The National Brotherhood of Skiers and how access to skiing creates lifelong advocates for the outdoors



There are quite a few parallels that exist between climate action and diversity, equity and inclusion work, especially when it comes to the ski and greater outdoor industries. On March 10, President of the National Brotherhood of Skiers, Henri Rivers, joined Laura Schaffer, director of corporate responsibility at POWDR and member of the board of directors for Protect Our Winters’, for an Instagram live discussion about diversity and representation in the snow sports industry. During the conversation, the duo touched on the importance of attracting underrepresented communities to snow sports and how that can subsequently increase appreciation for the outdoors, spurring more and more people to take action to protect them.

The National Brotherhood of Skiers (NBS) was founded by Ben Finley and Art Clay in 1973 as a ski summit meant to bring Black skiers together “to identify and discuss problems and subjects which were unique to the black skiing population, ski and socialize,” according to Finley. The first summit took place at Aspen Mountain and was attended by 350 skiers. 

Now, the NBS is a nonprofit organization whose mission is to identify, develop and support athletes of color in their goal of representing the United States in International and Olympic competition and increase overall participation in winter sports. The NBS hosts an annual Black Summit at different ski resorts across the country that brings together 3,500 members from over 50 clubs representing 43 American cities.

Henri Rivers.

Photo courtesy: National Brotherhood of Skiers

Rivers has been involved with the NBS since 1996 and is a passionate skier whose love for the sport spans five decades. When he spoke about his attraction to skiing the unbridled love in his voice was palpable. “Skiing is such a passionate thing. Even if you’re not good at it you love it; you’re always getting better,” Rivers said during the Instagram live conversation. “It’s just an amazing sport that attracts you, and no matter how many days you ski or how many years you’ve been skiing, you always want to get one more run in.” 

That’s a sentiment shared by all skiers and snowboarders regardless of race or creed. We can all relate to that impossible to erase smile that appears on the faces of skiers after a deep powder run, high-speed groomer descent or during a bluebird chairlift ride. It’s a feeling that, according to Rivers, can help instill a personal responsibility to protect the outdoor spaces that are responsible for it. 

“Everybody loves the outdoors, everybody should want to love the outdoors, everybody should have access to the outdoors,” said Rivers. “And if we did that it would trickle down to things like climate change. People would have more respect for our planet.”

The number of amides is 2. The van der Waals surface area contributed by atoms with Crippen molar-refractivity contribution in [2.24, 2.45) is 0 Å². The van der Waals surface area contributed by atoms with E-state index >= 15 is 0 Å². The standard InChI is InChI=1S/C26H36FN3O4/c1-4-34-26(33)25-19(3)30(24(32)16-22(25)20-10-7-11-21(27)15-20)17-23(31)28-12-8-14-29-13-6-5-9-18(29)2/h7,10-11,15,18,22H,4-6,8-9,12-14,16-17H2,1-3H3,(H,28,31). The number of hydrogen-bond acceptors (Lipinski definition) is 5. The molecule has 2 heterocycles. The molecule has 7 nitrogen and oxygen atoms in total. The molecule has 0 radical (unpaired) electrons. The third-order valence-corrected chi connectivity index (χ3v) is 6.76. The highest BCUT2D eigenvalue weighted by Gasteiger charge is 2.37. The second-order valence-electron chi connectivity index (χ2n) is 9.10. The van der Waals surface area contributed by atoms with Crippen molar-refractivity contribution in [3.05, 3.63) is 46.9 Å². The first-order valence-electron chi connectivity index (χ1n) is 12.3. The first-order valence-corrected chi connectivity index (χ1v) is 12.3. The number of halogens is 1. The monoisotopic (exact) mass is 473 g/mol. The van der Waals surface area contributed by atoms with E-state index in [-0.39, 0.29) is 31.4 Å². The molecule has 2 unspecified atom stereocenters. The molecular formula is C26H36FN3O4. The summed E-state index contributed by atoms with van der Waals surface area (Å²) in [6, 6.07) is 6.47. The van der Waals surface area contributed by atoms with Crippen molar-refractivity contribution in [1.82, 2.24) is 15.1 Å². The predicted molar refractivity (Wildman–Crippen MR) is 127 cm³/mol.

Rivers acknowledged that the snow sports industry is beginning to come to grips with its shortcomings and its white privilege. He highlights that while there doesn’t seem to be a concrete plan laid out yet, he’s seen tangible efforts made by companies and executives in snow sports to move in the right direction to address diversity, equity and inclusion issues within the industry. 

Photo courtesy: National Brotherhood of Skiers

According to Rivers, a big piece of the puzzle is changing the appearance of skiing to make it more inviting. This strategy spans all aspects of skiing, from the artwork at resorts to expanded dining menus to musical selections, in addition to seeking out people from underrepresented communities to fill roles in skis school, food and beverage and upper management. He notes that the industry missed an opportunity during COVID-19 when the J-1 Visa ban created a ton of job openings usually filled by foreign college students. It was an opportunity to go to underrepresented communities stateside to hire their workforce, bring them into the snowsports sector and introduce them to the outdoor lifestyle. 

“A lot of times when positions are advertised at resorts, you’re not just marketing a position, you’re marketing a lifestyle, so they should put that out there as well, that’s a way to appeal to underrepresented communities,” said Rivers.

Photo: Donny O’Neill

Promoting a career surrounded by nature, the mountains, fresh air and physical and mental wellbeing can help entice more people to enter the ski industry. Rivers hopes resorts install a hybrid system in conjunction with the J-1 Visa hiring strategy for next season. 

The conversation underscored the importance of progress over perfection, a strategy integral to both climate action and increased representation in the outdoors. It’s about a cultural shift in the way people think about climate and inclusivity; a change in the hearts and minds of communities can spur action from them, and these issues can’t be solved simply by checking a box somewhere and moving on to other matters. 

When the NBS brings a few thousand people to a ski resort, it changes the complexion of that mountain and helps move that shift along. It helps keep the industry aware that everybody deserves a part of the outdoors and the happiness that comes along with it. And if more and more people are exposed to the joy that sliding down snow-covered mountains brings, more and more people will be willing to protect the outdoors.

“When a child first experiences snowboarding or skiing, the smile on their face will stay there for a year, they are so happy. I don’t care how old you are, you are happy, in your happy space and zone,” said Rivers. “Everybody deserves a piece of the outdoors, everybody deserves that peace and happiness. Let’s work together to get us to that point. Those people that can make those really good decisions that can pull the trigger and make things happen, need to understand that it has to happen. It’s good for them, it’s good for their bottom line and it’s good for the world.”